Sadier credits her collaborators, James Elkington and Julien Gasc, with helping her to explore such a dynamic range of emotional and aesthetic territory on the album, as well as in a live setting on their current tour. Elkington, of the Horse’s Ha and the Zincs, was particularly instrumental in orchestrating Silencio’s sound—he wrote two of the songs, in addition to playing and recording on much of the album. “I met James when he was in the Zincs,” she says, recalling a 2005 tour in which the Zincs opened for Monade. “When you see a band play every night for twenty five shows, you can really get to know their music and appreciate it. And I was like, “what a great songwriter, you know—really gifted”. And because none of the groups James worked with ever really met the success they deserved, I told him one day maybe he should be a songwriter for other people”.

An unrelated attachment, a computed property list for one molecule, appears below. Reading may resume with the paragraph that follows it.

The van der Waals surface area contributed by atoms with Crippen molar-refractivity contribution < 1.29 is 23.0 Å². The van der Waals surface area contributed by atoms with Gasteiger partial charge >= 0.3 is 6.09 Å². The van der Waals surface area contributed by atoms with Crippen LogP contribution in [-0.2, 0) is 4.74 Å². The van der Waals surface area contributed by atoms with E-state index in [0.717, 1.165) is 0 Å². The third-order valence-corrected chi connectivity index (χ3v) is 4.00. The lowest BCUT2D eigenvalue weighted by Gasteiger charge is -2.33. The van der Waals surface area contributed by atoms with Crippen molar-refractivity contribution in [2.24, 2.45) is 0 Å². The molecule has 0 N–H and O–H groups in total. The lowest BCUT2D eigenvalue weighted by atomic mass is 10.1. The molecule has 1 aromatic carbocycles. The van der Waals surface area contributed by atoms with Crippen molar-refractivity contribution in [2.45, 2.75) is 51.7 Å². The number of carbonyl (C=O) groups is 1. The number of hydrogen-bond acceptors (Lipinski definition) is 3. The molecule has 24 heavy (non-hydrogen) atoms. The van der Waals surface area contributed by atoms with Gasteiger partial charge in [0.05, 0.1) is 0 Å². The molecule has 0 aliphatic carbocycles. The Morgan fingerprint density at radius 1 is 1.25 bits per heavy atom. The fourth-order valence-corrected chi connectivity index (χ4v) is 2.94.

Later, when Sadier began working on the songs that would become Silencio, she “decided that I would put my good advice to use here and that’s how two of his songs ended up being on the record”. One of those songs, “There is a Price To Pay For Freedom (And It Isn’t Security)” pairs Elkington’s dramatic orchestral arrangement with lyrics that fuse many of album’s thematic concerns—personal, political and existential—as Sadier sings, “Images reflected back from society / What I live / The bridge between roles forced to take on and reality / What I am”. (Bridges are recurring images within Sadier’s lyrics). And for all of the attention that is paid to her politics, she sees her own work as an attempt to build metaphorical bridges between all aspects of human experience: “I don’t think we should have any separation between what’s philosophical, what’s political and what’s personal. I see it all as being entwined with each other, I think that everything is linked. And that’s what I’ve been doing and writing about for all these years—just making bridges. Making the bridges more apparent between the personal and the political, the personal and the communal, the communal and the philosophical. I guess the thing I’ve added, which is normal considering my age, is the spiritual side and the sacred side of being human and being alive and being part of the universe”.